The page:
Good reporting, which may at times involve investigation, is rarely about shooting people without their knowledge. Some of the best investigative stories happen after reporters put in immense effort in getting the paper trail right, connecting the dots, relentlessly following up and researching. It will rarely be about standing outside some politician’s house to shoot or record them without their knowledge. That’s not very ethical and can get you into serious trouble if the politician is actually up to something shady or criminal, like forcing a girl to marry him in this episode.We’re nice to our colleagues
Towards the end of the first episode, Kabir tells on Ananya while she goes about shooting the forced marriage story, presumably out of professional rivalry so only he has the news. We don’t know how that ends but that’s something no journalist would do. Sure, there’s healthy rivalry and the news business can often get competitive, but most journalists share notes, help new people on the beat with contacts and are generally not very territorial about routine news. And if it’s an exclusive, we don’t go to the extent of jeopardising the security of a colleague to get it.Sacchai and kaamyabi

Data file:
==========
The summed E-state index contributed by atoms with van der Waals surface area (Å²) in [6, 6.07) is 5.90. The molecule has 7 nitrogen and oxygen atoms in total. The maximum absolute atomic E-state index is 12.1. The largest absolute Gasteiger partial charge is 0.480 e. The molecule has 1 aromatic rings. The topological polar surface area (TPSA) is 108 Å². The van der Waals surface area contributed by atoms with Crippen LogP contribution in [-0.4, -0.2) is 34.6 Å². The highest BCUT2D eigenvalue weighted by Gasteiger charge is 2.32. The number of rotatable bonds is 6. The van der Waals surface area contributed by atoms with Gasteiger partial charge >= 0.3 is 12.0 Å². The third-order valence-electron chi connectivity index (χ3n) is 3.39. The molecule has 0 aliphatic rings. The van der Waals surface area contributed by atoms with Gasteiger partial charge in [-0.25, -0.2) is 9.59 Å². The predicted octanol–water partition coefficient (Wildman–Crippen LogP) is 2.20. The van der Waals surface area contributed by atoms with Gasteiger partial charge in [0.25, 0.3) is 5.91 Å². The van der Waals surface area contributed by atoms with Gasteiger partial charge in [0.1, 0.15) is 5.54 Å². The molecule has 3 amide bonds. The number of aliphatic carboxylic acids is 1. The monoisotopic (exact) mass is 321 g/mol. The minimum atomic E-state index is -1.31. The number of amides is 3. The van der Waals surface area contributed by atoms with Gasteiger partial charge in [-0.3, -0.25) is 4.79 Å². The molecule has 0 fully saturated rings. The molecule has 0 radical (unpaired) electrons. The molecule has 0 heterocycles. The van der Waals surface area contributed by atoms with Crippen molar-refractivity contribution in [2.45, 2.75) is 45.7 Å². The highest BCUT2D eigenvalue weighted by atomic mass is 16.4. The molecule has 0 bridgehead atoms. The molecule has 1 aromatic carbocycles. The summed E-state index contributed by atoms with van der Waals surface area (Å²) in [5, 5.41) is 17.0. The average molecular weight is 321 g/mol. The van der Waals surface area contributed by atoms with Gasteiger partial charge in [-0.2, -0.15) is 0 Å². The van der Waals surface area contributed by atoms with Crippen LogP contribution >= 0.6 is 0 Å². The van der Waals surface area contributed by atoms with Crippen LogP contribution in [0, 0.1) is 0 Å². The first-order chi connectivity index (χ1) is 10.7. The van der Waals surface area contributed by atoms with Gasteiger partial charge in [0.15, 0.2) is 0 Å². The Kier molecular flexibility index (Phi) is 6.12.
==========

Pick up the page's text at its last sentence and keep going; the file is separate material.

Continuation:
By the end, we have Kabir back at the J-school telling students that “sacchai, acchai aur kamyabi kabhi dost nahin ban sakte
”. Well, we don’t know about acchai
, but sacchai
at least is
important when it comes to being successful in journalism. You can’t go very far deceiving or lying your way to success as a reporter. Sooner or later someone will call your bullshit.
Number of posts : 5386
|Subject: Re: Review of Reporters : Articles Sat Apr 18, 2015 7:53 pm|| |
Reporters : The show is a big step towards the new age television. *Review*
Indian television is changing in its approach to the world around.It is no more confined to a purely fictional world but is accepting the realistic world around.Reporters is a big step towards the new age television.It is not easy to a show such a controversial topic but its the first ever show which took that risk. The concept will attract you and that says a lot about the show in general.